Tagged: motorola

Aereo 0

June 28, 2014: Aereo Shuts Down

2014 – Trying to be the first provider of over-the-air channels, Aereo was told to shut down completely after a supreme court decision went against the company. The idea was simple – take the over-the-air network channels and offer them on the Internet. Based in New York, the company opened services in 24 different cities. You could only watch the programming of your area on your PC, Mac or Linux. There were around 28 channels you could choose from and pricing was simply $1 a day. Aereo was faced with many legal issues, including the Cable Television Consumer Protection and Competition...

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Motorola Cell Phone 0

June 26, 1997: Wireless Applications Protocol (WAP)

1997 – Ericsson, Motorola, Nokia and Unwired Planet create a partnership to start and build on the Wireless Applications Protocol (WAP) as a non-profit organization. The industry group was formed to keep wireless devices on track, bring Internet connected devices to all who need it, create a wireless protocol that works on all network technologies, make scalable applications and content, and work with existing standards to expand as wireless needs grow. Full Day in Tech History podcast show notes for June 26 Microsoft retires support for MS-DOS The First Barcode was scanned IBM Blue Gene/P Apple Mac G4 Computers were released

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Motorola Cell Phone 0

April 3, 1973: First Cell Phone Call

1973 – Martin Cooper made the first handheld cellular phone call in public. Walking down the streets of New York, Cooper – the General Manager of Motorola’s communication system division – talked on the phone. It’s not the first cellular call since car phones have been around before then. The phone is also known as the “Brick” cell phone. Wikazine – Full show notes for April 3 Atari declares today Pac Man Day The first Telnet specification IBM introduces the PC Convertable

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Lacy and Zuckerberg at SXSW - via BrianSolis.com 0

March 9, 2008: The Zuckerberg, Lacy Incident

2008 – SXSW Interactive keynote, Mark Zuckerberg was being interviewed by journalist Sarah Lacy. There was a lot of anticipation for the event, but things went south quickly (no pun intended). During the interview, Lacy starts talking about these books Zuckerberg writes into but never formally asked him about it. She gets a little befuddled because Mark was not picking up the ball. She verbally notes the stall, which Zuckerberg replies “You have to ask a question.”  That brought the audience into the conversation with a standing ovation. Trying to continue, Lacy finally made a question out of this story with Mark...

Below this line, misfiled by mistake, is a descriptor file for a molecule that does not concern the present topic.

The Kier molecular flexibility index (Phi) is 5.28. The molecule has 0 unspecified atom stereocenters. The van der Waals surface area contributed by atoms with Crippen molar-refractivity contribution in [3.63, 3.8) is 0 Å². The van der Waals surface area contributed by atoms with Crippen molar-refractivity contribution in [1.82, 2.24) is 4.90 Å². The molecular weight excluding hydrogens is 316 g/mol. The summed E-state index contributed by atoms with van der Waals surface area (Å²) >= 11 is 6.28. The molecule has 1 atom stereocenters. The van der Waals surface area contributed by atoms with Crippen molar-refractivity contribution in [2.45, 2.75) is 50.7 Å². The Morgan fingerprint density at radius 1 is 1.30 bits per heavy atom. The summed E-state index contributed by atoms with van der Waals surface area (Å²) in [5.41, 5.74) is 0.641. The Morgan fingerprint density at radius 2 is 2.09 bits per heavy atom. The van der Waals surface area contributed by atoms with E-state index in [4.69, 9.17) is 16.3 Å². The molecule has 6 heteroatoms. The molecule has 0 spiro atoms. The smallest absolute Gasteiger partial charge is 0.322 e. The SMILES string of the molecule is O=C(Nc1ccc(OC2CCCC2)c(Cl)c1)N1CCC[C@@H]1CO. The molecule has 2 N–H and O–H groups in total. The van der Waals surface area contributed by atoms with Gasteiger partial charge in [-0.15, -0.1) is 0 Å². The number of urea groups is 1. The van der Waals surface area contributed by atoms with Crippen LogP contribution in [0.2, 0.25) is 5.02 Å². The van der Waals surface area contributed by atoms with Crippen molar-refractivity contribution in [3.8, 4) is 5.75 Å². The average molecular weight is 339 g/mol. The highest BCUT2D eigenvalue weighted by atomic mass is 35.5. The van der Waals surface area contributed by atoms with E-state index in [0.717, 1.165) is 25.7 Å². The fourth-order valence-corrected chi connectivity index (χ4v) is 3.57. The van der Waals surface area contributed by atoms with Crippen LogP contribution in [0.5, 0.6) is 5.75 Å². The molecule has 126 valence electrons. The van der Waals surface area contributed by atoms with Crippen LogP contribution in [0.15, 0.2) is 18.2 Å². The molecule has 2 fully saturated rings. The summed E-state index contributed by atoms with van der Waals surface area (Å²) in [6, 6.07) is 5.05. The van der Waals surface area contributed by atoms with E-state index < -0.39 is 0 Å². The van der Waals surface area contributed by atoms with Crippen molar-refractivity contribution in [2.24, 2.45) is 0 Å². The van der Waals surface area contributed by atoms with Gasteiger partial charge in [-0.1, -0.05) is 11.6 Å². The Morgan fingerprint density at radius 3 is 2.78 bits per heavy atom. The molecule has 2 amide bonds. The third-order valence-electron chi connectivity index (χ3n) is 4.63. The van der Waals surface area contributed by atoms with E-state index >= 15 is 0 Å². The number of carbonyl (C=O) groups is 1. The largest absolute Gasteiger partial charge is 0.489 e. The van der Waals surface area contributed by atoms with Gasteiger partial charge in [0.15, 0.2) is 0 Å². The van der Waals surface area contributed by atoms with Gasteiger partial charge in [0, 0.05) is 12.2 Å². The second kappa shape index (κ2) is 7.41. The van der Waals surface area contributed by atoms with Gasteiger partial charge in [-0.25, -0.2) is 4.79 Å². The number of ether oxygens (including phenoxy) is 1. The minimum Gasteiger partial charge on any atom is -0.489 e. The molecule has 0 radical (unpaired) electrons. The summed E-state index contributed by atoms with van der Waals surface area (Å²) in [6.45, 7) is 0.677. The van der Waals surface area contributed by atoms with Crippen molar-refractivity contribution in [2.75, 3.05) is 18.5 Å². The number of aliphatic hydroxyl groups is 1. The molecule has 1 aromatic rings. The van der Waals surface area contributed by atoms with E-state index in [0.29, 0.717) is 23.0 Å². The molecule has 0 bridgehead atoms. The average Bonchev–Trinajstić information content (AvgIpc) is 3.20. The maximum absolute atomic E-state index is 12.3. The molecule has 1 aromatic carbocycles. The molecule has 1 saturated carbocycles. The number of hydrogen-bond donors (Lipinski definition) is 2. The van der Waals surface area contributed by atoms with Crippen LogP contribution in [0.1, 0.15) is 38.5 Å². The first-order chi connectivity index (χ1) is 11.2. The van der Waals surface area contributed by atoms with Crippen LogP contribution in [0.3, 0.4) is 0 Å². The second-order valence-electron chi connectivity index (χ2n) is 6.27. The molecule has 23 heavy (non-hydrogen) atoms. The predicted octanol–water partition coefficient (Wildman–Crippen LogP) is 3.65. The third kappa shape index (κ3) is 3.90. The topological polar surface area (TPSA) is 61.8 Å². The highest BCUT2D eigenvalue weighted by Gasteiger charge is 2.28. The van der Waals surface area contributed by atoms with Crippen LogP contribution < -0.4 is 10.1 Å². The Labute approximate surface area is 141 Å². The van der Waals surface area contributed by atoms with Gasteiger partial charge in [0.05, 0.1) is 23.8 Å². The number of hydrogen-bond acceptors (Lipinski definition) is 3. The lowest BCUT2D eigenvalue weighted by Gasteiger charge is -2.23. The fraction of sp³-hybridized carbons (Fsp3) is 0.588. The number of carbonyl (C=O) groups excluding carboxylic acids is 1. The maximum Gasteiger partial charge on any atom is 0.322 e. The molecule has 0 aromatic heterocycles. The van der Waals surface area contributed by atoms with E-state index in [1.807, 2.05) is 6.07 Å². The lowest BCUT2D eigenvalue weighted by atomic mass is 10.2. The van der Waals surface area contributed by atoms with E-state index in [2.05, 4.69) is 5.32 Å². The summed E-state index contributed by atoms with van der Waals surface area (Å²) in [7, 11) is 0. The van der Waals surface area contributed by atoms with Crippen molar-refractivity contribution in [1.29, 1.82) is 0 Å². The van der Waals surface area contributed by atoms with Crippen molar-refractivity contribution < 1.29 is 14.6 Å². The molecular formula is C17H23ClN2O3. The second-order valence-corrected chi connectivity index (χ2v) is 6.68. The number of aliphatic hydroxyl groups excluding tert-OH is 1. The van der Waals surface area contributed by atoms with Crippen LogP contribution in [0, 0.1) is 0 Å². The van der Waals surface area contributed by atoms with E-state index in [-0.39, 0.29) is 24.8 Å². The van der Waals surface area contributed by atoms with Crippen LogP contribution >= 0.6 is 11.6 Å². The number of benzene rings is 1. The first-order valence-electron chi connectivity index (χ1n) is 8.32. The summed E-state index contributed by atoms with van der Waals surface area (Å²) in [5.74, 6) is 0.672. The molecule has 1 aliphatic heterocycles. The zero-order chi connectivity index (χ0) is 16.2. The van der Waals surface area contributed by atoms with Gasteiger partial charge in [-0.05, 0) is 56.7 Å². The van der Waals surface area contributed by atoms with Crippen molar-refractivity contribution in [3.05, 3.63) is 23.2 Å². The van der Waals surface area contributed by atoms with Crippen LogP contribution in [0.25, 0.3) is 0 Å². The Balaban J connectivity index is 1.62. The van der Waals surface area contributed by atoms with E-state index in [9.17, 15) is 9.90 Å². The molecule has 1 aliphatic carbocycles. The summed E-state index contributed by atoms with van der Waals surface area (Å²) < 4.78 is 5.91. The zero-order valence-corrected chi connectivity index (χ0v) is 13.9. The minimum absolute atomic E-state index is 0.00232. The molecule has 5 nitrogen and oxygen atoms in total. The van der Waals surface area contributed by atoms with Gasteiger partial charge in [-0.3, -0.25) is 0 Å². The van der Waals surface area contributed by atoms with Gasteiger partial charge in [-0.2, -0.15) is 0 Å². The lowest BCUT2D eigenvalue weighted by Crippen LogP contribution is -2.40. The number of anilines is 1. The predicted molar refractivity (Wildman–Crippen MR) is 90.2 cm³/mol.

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DeLorean DMC-12 0

January 21, 1981: The First Delorean DMC-12

1981 – While getting this up to 88 miles per hour doesn’t take you back in time, it was still a cool car to have. The First production Delorean DMC-12 was built. A prototype was made back in 1976 and all Deloreans were made in Ireland. 9,000 Deloreans were made before financial issues got to the company in 1983. A revival was attempted and announcements of an all-electric Delorean (with prototype), but as of this point has not come out of Vaporware. There is one gold-plated Delorean in Reno, NV. I also got to experience the original “Back to the Future”...

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Pets dot com sock puppet 0

November 7, 2000: Pets.com Closes

2000 – It was a time that would be known as when the Bubble burst. The event technically happened on March 10, 2000. Since that time,  dot com-ers began losing their sites and livelihood. Although Pets.com had a pretty good run and marketing strategy, they didn’t have the momentum to keep investors on board. The company worked hard at trying to sell, but even the puppet mascot of a dog holding a microphone wasn’t enough to reel in an interested buyer. The only good sales at Pets.com were the sock puppets, which was eventually sold upon bankruptcy to a company...

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NeXT Computer - Steve Jobs 0

October 12, 1988: Steve Jobs Introduces NeXT Computer

1988– Davies Symphony Hall in San Francisco, California. Steve Jobs shows off the NeXT Computer featuring the Motorola 68030 microprocessor at 25 MHz. The computer introduces several new features including optical storage disk, voice recognition, and object-oriented languages. The system came with the NeXT STep operating system and cost $6,500. NeXT computer sold around 50,000 units. The NeXTSTEP Operating System was highly influential. It was the basis of Mac OS X. Apple acquired NeXT on Decemeber 20th, 1996 for $429 million in cash. Steve Jobs became intrim CEO of Apple and the rest was history. Steve Jobs almost didn’t come...

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IBM 608 calculator 0

October 7, 1954: Goodbye to Vacuum Tube, Hello Transistor

1954 – IBM created the first calculating machine to use solid-state transistors. This was the first nail in the coffin for vacuum tubes.  The end result was a 2,000 transistor calculator no smaller in size and no faster in speed.However, the transistor counterpart was cheaper, took less power and created less heat. IBM went on to make the IBM 608 calculator [stock IBM] 2002– Palm – one of the leaders in handheld electronics – announces the first Zire handheld computer. This was called the “consumer grade” brand of Personal Digital Assistants (PDA). They were meant to be low-cost ($99) and something everyone...

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